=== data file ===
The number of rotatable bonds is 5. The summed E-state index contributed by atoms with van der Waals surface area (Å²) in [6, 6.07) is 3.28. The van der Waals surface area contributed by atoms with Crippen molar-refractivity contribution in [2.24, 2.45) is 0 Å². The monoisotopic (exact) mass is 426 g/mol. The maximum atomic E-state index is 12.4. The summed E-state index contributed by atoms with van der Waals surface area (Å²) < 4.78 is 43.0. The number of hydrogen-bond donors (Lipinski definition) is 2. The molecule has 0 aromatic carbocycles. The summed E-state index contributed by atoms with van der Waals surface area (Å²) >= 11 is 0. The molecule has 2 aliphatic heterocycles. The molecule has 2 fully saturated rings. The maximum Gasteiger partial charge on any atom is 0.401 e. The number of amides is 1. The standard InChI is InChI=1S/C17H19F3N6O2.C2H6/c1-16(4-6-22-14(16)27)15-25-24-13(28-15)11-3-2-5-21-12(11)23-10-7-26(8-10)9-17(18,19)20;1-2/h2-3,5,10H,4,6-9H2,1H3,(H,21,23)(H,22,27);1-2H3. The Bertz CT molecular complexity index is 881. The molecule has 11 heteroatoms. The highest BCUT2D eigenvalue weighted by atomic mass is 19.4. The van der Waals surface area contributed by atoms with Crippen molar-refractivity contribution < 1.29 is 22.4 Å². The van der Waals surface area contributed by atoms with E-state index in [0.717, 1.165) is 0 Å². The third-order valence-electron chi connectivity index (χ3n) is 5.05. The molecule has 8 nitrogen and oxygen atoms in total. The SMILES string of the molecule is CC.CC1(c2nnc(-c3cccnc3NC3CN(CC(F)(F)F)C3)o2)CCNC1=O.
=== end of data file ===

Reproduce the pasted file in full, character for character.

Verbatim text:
The number of rotatable bonds is 5. The summed E-state index contributed by atoms with van der Waals surface area (Å²) in [6, 6.07) is 3.28. The van der Waals surface area contributed by atoms with Crippen molar-refractivity contribution in [2.24, 2.45) is 0 Å². The monoisotopic (exact) mass is 426 g/mol. The maximum atomic E-state index is 12.4. The summed E-state index contributed by atoms with van der Waals surface area (Å²) < 4.78 is 43.0. The number of hydrogen-bond donors (Lipinski definition) is 2. The molecule has 0 aromatic carbocycles. The summed E-state index contributed by atoms with van der Waals surface area (Å²) >= 11 is 0. The molecule has 2 aliphatic heterocycles. The molecule has 2 fully saturated rings. The maximum Gasteiger partial charge on any atom is 0.401 e. The number of amides is 1. The standard InChI is InChI=1S/C17H19F3N6O2.C2H6/c1-16(4-6-22-14(16)27)15-25-24-13(28-15)11-3-2-5-21-12(11)23-10-7-26(8-10)9-17(18,19)20;1-2/h2-3,5,10H,4,6-9H2,1H3,(H,21,23)(H,22,27);1-2H3. The Bertz CT molecular complexity index is 881. The molecule has 11 heteroatoms. The highest BCUT2D eigenvalue weighted by atomic mass is 19.4. The van der Waals surface area contributed by atoms with Crippen molar-refractivity contribution < 1.29 is 22.4 Å². The van der Waals surface area contributed by atoms with E-state index in [0.717, 1.165) is 0 Å². The third-order valence-electron chi connectivity index (χ3n) is 5.05. The molecule has 8 nitrogen and oxygen atoms in total. The SMILES string of the molecule is CC.CC1(c2nnc(-c3cccnc3NC3CN(CC(F)(F)F)C3)o2)CCNC1=O.